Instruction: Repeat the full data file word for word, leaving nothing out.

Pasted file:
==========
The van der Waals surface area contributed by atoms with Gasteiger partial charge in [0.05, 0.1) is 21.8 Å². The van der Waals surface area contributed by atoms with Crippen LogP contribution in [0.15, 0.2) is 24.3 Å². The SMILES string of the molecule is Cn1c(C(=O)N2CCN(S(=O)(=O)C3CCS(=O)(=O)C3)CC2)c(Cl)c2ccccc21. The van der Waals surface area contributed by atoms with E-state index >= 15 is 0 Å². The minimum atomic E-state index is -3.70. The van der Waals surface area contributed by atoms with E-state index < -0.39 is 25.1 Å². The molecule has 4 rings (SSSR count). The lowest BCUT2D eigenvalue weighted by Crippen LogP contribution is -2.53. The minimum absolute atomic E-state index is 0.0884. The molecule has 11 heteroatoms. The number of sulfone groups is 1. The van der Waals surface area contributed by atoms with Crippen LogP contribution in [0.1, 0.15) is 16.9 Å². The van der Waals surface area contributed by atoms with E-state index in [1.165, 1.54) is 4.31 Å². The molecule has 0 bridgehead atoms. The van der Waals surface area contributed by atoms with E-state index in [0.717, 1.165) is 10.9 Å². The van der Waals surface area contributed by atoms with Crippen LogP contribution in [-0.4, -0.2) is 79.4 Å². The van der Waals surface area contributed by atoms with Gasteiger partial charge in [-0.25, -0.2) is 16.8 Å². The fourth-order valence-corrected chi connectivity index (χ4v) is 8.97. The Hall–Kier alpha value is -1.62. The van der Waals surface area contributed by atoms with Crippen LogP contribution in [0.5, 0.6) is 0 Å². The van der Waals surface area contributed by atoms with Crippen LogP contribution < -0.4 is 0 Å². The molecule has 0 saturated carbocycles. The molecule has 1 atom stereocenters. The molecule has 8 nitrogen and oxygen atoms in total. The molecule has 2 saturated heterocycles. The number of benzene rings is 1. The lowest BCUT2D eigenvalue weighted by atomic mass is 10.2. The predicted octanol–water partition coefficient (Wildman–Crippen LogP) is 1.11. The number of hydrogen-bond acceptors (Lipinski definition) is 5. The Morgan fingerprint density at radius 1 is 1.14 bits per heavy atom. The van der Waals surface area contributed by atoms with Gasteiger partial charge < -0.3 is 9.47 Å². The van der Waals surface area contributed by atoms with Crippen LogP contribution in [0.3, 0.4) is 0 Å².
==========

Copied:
The van der Waals surface area contributed by atoms with Gasteiger partial charge in [0.05, 0.1) is 21.8 Å². The van der Waals surface area contributed by atoms with Crippen LogP contribution in [0.15, 0.2) is 24.3 Å². The SMILES string of the molecule is Cn1c(C(=O)N2CCN(S(=O)(=O)C3CCS(=O)(=O)C3)CC2)c(Cl)c2ccccc21. The van der Waals surface area contributed by atoms with E-state index >= 15 is 0 Å². The minimum atomic E-state index is -3.70. The van der Waals surface area contributed by atoms with E-state index < -0.39 is 25.1 Å². The molecule has 4 rings (SSSR count). The lowest BCUT2D eigenvalue weighted by Crippen LogP contribution is -2.53. The minimum absolute atomic E-state index is 0.0884. The molecule has 11 heteroatoms. The number of sulfone groups is 1. The van der Waals surface area contributed by atoms with Crippen LogP contribution in [0.1, 0.15) is 16.9 Å². The van der Waals surface area contributed by atoms with E-state index in [1.165, 1.54) is 4.31 Å². The molecule has 0 bridgehead atoms. The van der Waals surface area contributed by atoms with E-state index in [0.717, 1.165) is 10.9 Å². The van der Waals surface area contributed by atoms with Crippen LogP contribution in [-0.4, -0.2) is 79.4 Å². The van der Waals surface area contributed by atoms with Gasteiger partial charge in [-0.25, -0.2) is 16.8 Å². The fourth-order valence-corrected chi connectivity index (χ4v) is 8.97. The Hall–Kier alpha value is -1.62. The van der Waals surface area contributed by atoms with Crippen LogP contribution in [0.5, 0.6) is 0 Å². The van der Waals surface area contributed by atoms with Crippen LogP contribution < -0.4 is 0 Å². The molecule has 0 saturated carbocycles. The molecule has 1 atom stereocenters. The molecule has 8 nitrogen and oxygen atoms in total. The molecule has 2 saturated heterocycles. The number of benzene rings is 1. The lowest BCUT2D eigenvalue weighted by atomic mass is 10.2. The predicted octanol–water partition coefficient (Wildman–Crippen LogP) is 1.11. The number of hydrogen-bond acceptors (Lipinski definition) is 5. The Morgan fingerprint density at radius 1 is 1.14 bits per heavy atom. The van der Waals surface area contributed by atoms with Gasteiger partial charge < -0.3 is 9.47 Å². The van der Waals surface area contributed by atoms with Crippen LogP contribution in [0.3, 0.4) is 0 Å².